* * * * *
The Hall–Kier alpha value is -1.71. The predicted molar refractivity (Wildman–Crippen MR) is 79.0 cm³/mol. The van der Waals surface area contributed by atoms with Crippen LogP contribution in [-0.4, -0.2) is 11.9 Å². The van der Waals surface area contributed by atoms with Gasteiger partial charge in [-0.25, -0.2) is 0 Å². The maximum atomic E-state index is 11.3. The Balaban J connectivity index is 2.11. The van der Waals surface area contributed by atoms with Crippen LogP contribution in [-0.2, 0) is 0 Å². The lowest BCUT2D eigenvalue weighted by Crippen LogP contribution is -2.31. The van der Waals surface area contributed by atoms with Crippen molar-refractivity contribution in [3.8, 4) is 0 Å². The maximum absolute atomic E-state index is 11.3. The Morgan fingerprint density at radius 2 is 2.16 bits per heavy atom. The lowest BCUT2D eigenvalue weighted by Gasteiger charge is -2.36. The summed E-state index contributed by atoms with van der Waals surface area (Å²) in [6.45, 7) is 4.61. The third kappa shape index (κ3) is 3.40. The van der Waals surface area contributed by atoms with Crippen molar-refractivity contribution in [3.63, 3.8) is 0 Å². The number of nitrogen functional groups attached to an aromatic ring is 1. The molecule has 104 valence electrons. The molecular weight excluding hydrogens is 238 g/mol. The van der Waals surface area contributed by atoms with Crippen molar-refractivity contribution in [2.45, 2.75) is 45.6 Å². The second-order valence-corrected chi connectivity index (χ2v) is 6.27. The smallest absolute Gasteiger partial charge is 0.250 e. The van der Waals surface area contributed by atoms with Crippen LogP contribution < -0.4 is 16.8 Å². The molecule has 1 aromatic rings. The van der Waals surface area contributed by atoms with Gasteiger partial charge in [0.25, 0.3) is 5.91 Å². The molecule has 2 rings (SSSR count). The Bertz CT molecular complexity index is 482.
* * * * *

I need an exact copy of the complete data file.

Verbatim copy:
The Hall–Kier alpha value is -1.71. The predicted molar refractivity (Wildman–Crippen MR) is 79.0 cm³/mol. The van der Waals surface area contributed by atoms with Crippen LogP contribution in [-0.4, -0.2) is 11.9 Å². The van der Waals surface area contributed by atoms with Gasteiger partial charge in [-0.25, -0.2) is 0 Å². The maximum atomic E-state index is 11.3. The Balaban J connectivity index is 2.11. The van der Waals surface area contributed by atoms with Crippen LogP contribution in [-0.2, 0) is 0 Å². The lowest BCUT2D eigenvalue weighted by Crippen LogP contribution is -2.31. The van der Waals surface area contributed by atoms with Crippen molar-refractivity contribution in [3.8, 4) is 0 Å². The maximum absolute atomic E-state index is 11.3. The Morgan fingerprint density at radius 2 is 2.16 bits per heavy atom. The lowest BCUT2D eigenvalue weighted by Gasteiger charge is -2.36. The summed E-state index contributed by atoms with van der Waals surface area (Å²) in [6.45, 7) is 4.61. The third kappa shape index (κ3) is 3.40. The van der Waals surface area contributed by atoms with Crippen molar-refractivity contribution in [3.63, 3.8) is 0 Å². The number of nitrogen functional groups attached to an aromatic ring is 1. The molecule has 104 valence electrons. The molecular weight excluding hydrogens is 238 g/mol. The van der Waals surface area contributed by atoms with Crippen molar-refractivity contribution in [2.45, 2.75) is 45.6 Å². The second-order valence-corrected chi connectivity index (χ2v) is 6.27. The smallest absolute Gasteiger partial charge is 0.250 e. The van der Waals surface area contributed by atoms with Crippen LogP contribution < -0.4 is 16.8 Å². The molecule has 1 aromatic rings. The van der Waals surface area contributed by atoms with Gasteiger partial charge in [0.25, 0.3) is 5.91 Å². The molecule has 2 rings (SSSR count). The Bertz CT molecular complexity index is 482.